The Security Service of Ukraine says its military counterintel unit exposed and documented the activities of a special information group codename Sapfir set up by Russia’s military intelligence (commonly referred to as GRU) in the occupied Luhansk, as well as a human intelligence network of Russia’s intelligence services in the territories under control of Ukrainian authorities, that’s according to Serhii Levchenko, head of military counterintel.
Operatives documented that “Sapfir” by the orders of Russian supervisors organized and carried out anti-Ukrainian information campaigns. The group was also engaged in collecting and analysing information regarding Ukraine’s top leadership, the Armed Forces and other military formations, gathering intelligence about the Joint Forces Operation.
“We have seen the group intensifying their significantly on the eve of presidential elections,” said Serhii Levchenko. The information unit’s “supervisor” was identified as a Russian military intel Lieutenant Colonel Alexander A. Sazonov who goes by a code name “Pavel Bodrov”. The Sapfir team had been drafting and then spreading in social networks fake reports, to discredit Ukraine’s leadership. In particular, they distributed the fake order of the Ministry of Defense of Ukraine allegedly suspending payments of all bonuses to Ukraine Army troops.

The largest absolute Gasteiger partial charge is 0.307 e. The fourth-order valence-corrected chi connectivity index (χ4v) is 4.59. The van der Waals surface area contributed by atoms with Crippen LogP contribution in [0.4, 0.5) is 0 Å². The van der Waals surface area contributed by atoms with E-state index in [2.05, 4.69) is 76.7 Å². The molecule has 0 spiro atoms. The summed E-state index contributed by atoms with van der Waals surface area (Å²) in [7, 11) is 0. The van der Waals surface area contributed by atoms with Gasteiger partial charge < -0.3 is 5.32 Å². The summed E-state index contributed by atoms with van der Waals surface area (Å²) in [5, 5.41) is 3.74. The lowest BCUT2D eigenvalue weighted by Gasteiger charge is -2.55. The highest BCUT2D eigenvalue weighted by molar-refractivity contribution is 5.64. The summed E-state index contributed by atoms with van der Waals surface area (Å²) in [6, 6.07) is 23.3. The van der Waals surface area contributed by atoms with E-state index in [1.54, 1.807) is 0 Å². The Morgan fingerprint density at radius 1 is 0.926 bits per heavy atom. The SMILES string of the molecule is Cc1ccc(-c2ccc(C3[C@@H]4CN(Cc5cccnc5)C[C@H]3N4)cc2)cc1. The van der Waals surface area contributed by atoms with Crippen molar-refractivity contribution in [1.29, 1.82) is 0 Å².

The agitators used social networks to post on behalf of “patriotic forces” fake appeals for anti-government rallies aimed at combating corruption and impeaching the president, including ahead of the elections. One of the key tasks of the group was also to stir up inter-faith hatred. In particular, they had systemically spread posts and reports trying to shape up public opinion, convincing the audience that Ukraine Church can’t be granted the Tomos of Autocephaly.
The “Sapfir” group has been constantly engaged in discrediting the SBU Program “Someone’s Waiting for You at Home” aimed at having militants turns sides and cooperate, and creating a negative public image of the agency. The group executed tasks of Russian intelligence with the help of “pro-Ukrainian” and pro-separatist pages in social networks, creating in total over 50 accounts and 130 online groups.
To distribute fake messages, the perpetrators used web-pages they had created, IP-telephony messengers, and e-mail boxes. “The offenders also sent provocative leaflets and SMS messages to the Ukrainian military,” said the SBU official, explaining that the aim was to demoralize, confuse, and intimidate the troops at the contact line.